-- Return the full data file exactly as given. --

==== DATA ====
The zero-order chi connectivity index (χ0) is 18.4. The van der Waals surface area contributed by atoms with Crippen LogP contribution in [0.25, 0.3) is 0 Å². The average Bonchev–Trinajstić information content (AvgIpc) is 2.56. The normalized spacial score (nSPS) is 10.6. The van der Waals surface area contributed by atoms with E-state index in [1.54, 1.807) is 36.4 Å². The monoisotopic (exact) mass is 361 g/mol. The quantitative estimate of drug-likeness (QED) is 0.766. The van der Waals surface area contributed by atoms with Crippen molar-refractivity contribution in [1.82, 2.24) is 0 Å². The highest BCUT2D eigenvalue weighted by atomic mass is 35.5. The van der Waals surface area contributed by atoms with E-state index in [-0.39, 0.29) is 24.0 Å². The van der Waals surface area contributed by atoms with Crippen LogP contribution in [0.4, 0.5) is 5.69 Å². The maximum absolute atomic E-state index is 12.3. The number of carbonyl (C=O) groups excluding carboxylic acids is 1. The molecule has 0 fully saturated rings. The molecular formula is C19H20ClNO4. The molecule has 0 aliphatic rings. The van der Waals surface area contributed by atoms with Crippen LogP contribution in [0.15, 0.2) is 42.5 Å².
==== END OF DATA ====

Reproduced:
The zero-order chi connectivity index (χ0) is 18.4. The van der Waals surface area contributed by atoms with Crippen LogP contribution in [0.25, 0.3) is 0 Å². The average Bonchev–Trinajstić information content (AvgIpc) is 2.56. The normalized spacial score (nSPS) is 10.6. The van der Waals surface area contributed by atoms with E-state index in [1.54, 1.807) is 36.4 Å². The monoisotopic (exact) mass is 361 g/mol. The quantitative estimate of drug-likeness (QED) is 0.766. The van der Waals surface area contributed by atoms with Crippen molar-refractivity contribution in [1.82, 2.24) is 0 Å². The highest BCUT2D eigenvalue weighted by atomic mass is 35.5. The van der Waals surface area contributed by atoms with E-state index in [-0.39, 0.29) is 24.0 Å². The van der Waals surface area contributed by atoms with Crippen LogP contribution in [0.4, 0.5) is 5.69 Å². The maximum absolute atomic E-state index is 12.3. The number of carbonyl (C=O) groups excluding carboxylic acids is 1. The molecule has 0 fully saturated rings. The molecular formula is C19H20ClNO4. The molecule has 0 aliphatic rings. The van der Waals surface area contributed by atoms with Crippen LogP contribution in [0.15, 0.2) is 42.5 Å².